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Pathology. 2010 Jun;42(4):319-24. doi: 10.3109/00313021003767314.

Rare histological patterns of prostatic ductal adenocarcinoma.

Author information

  • 1Departments of Pathology, Johns Hopkins Hospital, 401 N Broadway, Room 2242, Baltimore, MD 21231, USA.

Abstract

AIMS:

Prostatic ductal adenocarcinomas account for 1% of prostate cancers. Most commonly, these lesions grow in large cribriform and/or papillary patterns or, as recently described, in a manner resembling prostatic intraepithelial neoplasia (i.e., 'PIN-like' prostatic ductal adenocarcinoma). This study aims to report rare variants of ductal adenocarcinoma.

METHODS:

Ten cases of rare patterns of prostatic ductal adenocarcinoma that have not been formally investigated prior to this study, primarily from one author's consultation service (1987-2009), were selected.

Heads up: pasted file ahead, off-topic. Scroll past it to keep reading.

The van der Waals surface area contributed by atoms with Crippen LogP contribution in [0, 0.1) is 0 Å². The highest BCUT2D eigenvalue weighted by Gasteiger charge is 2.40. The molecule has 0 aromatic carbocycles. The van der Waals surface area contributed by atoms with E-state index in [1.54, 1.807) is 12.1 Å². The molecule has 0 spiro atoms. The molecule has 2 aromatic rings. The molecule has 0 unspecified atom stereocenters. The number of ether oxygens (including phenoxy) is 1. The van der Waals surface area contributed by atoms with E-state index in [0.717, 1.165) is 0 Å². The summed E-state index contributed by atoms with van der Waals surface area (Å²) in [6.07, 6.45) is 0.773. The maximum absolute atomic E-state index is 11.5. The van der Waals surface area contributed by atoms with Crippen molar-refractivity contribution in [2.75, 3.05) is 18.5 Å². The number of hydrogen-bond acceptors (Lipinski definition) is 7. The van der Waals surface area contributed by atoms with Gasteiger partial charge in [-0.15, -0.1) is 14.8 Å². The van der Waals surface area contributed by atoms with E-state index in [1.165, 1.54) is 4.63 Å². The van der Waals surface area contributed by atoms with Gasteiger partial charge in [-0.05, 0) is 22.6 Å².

RESULTS:

Two (n = 2) cases were prostatic ductal adenocarcinoma with mucinous and goblet cell features. Three (n = 3) cases are the first described cases of foamy gland prostatic ductal adenocarcinoma. Other unique cases were prostatic duct adenocarcinomas with associated Paneth cell-like neuroendocrine (n = 2), micropapillary (n = 2), and cystic papillary features (n = 1). Prostatic origin was confirmed with immunohistochemical studies for prostate specific antigen (PSA), P501S, and prostate specific membrane antigen (PSMA). High-grade PIN was ruled out with negative stains for high molecular weight cytokeratin (HMWCK) and p63. Four prostatic ductal adenocarcinomas had no evidence of disease at 2-8 years follow-up: foamy gland, Paneth cell-like, and micropapillary (two cases). One mucinous prostatic ductal adenocarcinoma resulted in the patient's death and the other mucinous case was alive at 7 years and 2 months, yet with no information as to status of disease. The remaining four cases were lost to follow-up, died of other causes, or were recent.

CONCLUSIONS:

In summary, we report several rare and unique histological patterns of prostatic ductal adenocarcinoma. The practical importance of recognising these histological variations is that in some cases they may be misdiagnosed as non-prostatic tumours. These unusual cases also provide further support for the relationship between acinar and ductal adenocarcinoma.

PMID:
20438402
[PubMed - indexed for MEDLINE]
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